Blind Tasting and the Karate Kid


I have been thinking a lot about blind tasting recently. When I was in New York, it was very easy to find a tasting group and most people kept to it weekly. This was mostly because so many people in the NYC wine community are actively pursuing some sort of Court of Master Sommeliers certification, whether it is Certified, Advanced, or Master. We would meet weekly and do "6 on 6": 6 people bring one white and one red, and you break up in pairs. The first round someone tastes and someone takes notes, and in the second round you switch. Each flight of six is timed and the goal is the finish in 25 minutes, the same amount of time you have when taking the Advanced or Master Exam.

I passed the Advanced Exam and moved to Portland only a couple weeks later. I knew I needed some time to take a deep breath and settle into my new city. Now that it is the new year and my Master exam is just about a year away, I feel ready. In trying to get a blind tasting group together, I am interested to find that here it is a little harder. The wine community in Portland is thriving and exciting, but have not embraced the regimented blind tasting idea. Which is kind of obvious. It begs the question, "Why would I decide to put myself through this?"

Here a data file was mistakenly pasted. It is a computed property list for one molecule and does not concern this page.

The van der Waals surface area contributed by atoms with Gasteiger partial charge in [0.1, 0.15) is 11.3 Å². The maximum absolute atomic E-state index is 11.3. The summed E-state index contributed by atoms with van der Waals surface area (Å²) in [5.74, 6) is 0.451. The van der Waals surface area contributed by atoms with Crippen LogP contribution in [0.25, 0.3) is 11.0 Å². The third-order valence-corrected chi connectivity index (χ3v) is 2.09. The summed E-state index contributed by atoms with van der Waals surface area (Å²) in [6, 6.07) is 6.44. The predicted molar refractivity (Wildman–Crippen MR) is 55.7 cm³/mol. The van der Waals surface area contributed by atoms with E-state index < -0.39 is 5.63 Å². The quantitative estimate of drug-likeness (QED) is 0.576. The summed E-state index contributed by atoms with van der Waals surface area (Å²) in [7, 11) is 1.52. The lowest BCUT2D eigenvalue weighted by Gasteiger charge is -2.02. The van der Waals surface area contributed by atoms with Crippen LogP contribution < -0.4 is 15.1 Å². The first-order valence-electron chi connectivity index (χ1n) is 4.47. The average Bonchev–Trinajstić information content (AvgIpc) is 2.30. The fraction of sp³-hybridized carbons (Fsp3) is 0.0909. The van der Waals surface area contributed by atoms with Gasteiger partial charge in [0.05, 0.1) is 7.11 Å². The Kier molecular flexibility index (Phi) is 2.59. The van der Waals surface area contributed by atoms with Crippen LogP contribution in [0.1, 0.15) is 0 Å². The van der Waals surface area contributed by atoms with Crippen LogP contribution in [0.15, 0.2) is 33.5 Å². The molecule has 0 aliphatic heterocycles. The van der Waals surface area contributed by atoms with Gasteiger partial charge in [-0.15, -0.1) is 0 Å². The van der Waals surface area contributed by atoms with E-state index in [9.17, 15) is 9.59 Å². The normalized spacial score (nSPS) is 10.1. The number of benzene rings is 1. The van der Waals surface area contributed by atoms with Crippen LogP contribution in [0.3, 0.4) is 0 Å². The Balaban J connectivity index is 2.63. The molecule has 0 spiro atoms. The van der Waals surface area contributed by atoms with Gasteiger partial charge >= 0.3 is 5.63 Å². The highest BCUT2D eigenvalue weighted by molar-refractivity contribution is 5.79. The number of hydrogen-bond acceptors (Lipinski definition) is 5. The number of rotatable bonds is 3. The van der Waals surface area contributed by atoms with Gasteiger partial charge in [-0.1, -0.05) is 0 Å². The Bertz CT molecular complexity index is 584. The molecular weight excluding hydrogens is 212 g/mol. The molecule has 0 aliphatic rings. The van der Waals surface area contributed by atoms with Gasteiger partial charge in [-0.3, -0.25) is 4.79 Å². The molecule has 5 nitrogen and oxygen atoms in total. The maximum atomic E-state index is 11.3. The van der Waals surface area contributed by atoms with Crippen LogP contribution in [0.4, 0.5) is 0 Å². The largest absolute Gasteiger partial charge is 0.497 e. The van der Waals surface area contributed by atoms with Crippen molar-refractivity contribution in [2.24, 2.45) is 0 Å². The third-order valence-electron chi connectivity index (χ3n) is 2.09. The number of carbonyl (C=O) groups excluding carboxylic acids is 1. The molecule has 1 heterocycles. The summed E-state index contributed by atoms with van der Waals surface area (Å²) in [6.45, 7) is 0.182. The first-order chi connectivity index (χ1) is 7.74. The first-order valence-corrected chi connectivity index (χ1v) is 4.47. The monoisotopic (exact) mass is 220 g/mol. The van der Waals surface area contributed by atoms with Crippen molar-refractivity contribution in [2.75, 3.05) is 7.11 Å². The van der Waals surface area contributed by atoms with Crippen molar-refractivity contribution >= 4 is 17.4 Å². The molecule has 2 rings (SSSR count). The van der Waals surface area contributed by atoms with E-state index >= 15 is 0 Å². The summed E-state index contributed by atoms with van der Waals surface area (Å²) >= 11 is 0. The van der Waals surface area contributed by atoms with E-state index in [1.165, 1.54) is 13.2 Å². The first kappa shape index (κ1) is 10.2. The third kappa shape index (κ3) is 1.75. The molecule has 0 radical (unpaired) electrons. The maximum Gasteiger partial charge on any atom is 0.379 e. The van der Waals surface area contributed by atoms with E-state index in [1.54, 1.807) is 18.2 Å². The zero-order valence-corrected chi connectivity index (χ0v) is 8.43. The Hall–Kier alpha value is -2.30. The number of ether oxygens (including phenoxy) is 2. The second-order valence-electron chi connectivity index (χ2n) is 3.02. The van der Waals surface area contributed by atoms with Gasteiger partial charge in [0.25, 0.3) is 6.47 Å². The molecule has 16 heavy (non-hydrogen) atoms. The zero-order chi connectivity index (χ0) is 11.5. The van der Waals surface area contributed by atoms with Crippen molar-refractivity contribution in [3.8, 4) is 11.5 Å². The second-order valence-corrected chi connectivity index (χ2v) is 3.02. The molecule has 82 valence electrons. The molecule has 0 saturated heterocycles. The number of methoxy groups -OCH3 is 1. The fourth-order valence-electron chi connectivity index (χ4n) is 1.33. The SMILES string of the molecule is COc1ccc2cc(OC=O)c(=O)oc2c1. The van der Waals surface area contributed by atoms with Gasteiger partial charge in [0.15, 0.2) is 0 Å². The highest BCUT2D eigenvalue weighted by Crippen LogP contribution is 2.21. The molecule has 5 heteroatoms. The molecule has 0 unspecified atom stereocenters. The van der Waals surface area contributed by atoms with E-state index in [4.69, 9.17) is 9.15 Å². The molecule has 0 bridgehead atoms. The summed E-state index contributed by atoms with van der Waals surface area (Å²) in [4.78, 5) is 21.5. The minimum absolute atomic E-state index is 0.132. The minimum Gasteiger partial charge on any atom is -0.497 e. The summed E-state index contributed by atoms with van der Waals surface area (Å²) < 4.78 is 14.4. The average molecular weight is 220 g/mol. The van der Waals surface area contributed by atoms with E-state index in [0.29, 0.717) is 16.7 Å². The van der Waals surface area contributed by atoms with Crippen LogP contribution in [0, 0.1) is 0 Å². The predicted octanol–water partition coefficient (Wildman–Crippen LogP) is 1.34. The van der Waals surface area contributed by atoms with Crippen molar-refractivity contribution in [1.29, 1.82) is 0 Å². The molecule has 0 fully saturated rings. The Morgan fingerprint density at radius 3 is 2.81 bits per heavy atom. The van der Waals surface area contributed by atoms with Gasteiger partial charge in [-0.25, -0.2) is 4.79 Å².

In the Karate Kid, Mr. Miyagi taught Daniel to wax on-wax off and paint the fence. The student was endlessly frustrated until one day, without even knowing it, Mr. Miyagi demonstrated that he had been teaching him how to fight all along. This is what I have found with blind tasting. It seems you are just going through the motions and memorizing flowers and different types of dirt, until you find that you are eloquently and succinctly describing a wine to guest. The analysis of structure of a wine (sugar, body, alcohol, acid, and tannin) helps immensely with wine pairings - how else can you assess what would contrast or compliment if you can't break apart the components? People often dismiss blind tasting as a 'parlor trick,' but the skills that are acquired for blind tasting make us better tasters and better communicators when it comes to wine.